|Quantity:||0.6 Linear feet (1 card file)|
In 1850, two Daguerreotypists in Philadelphia, William and Frederick Langenheim, invented a transparent positive image of a photograph in the form of a glass slide that could be projected onto a wall or screen using a Magic Lantern. The practice of using Magic Lanterns to project images on glass plates was by no means new. As early as the 17th century, glass slides had been projected using a Magic Lantern. However, the Hyalotype ("hyalo" is Greek for glass), as the Langenheim's called their invention, employed actual photographs. Lantern slides were black-and-white. But they were frequently tinted with transparent colours to enhance the effect on the screen. A process for producing colour lantern slides had been invented by the German company Agfa in 1916, but because of the war it did not become available outside Germany until the 1920s. Various types of Magic Lantern projectors were available. There were single-lens projectors but also biunial or double-lens "stereopticon" Magic Lanterns. The biunial projector has two separate optical systems that allow for the projection of dissolves and other effects. Triple lens projectors were also manufactured and could produce even fancier special effects, such as dissolving from one view to another on two of the lenses, while a snow effect is produced from the third. Thus one of the views could be of a scene with no snow, snow then falls and the view dissolves into a view with snow. Projected lantern slides quickly became the favorite technology of the lecturing art historian and remained in use for the next several decades. Art History and Technology: 5 / Christopher L. C. E. Witcombe http://witcombe.sbc.edu/arth-technology/arth-technology5.html (Retrieved August 6, 2009)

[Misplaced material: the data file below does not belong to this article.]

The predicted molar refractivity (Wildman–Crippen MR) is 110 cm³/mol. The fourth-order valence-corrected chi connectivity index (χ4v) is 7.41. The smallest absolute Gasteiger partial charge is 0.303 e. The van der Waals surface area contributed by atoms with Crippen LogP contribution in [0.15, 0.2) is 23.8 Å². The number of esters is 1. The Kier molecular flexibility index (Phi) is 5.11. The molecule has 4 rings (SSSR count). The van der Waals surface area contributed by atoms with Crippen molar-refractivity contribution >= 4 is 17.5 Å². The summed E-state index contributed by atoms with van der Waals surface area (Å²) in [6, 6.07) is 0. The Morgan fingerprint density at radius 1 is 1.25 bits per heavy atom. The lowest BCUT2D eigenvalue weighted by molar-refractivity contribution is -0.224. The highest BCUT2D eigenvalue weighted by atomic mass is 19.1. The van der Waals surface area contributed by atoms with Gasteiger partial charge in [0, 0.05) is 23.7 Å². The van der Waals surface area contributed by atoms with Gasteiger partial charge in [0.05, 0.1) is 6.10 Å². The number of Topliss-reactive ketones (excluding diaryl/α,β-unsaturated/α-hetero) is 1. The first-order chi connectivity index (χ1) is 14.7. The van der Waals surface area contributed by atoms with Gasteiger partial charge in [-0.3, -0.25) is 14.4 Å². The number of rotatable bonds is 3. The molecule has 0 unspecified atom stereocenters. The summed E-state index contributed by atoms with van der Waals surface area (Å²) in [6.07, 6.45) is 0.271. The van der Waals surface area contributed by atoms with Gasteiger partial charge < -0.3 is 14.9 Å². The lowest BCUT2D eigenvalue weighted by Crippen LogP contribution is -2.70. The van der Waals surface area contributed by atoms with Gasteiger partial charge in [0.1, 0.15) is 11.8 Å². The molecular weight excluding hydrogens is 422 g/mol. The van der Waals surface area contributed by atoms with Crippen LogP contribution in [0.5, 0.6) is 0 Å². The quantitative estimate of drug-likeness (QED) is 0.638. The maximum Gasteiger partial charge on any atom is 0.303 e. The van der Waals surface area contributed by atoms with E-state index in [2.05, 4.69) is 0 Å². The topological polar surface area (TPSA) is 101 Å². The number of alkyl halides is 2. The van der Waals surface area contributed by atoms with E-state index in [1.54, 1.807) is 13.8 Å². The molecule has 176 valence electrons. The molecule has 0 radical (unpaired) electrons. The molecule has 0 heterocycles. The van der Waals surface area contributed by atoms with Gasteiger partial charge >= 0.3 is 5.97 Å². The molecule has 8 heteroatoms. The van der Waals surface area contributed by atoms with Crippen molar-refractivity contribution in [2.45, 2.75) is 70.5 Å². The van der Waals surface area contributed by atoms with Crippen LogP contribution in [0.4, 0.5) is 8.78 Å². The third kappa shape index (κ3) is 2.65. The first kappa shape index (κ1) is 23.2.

The collection consists of glass slides for a Magic Lantern device. The slides depict popular subjects from the late 1800s to 1914. Some of the subjects include Antwerp, Czars, Russian soldiers, and other various images.
Arranged by subject.
Lantern slides, late 1800s-1914. MS 2736. Hargrett Rare Book and Manuscript Library, The University of Georgia Libraries.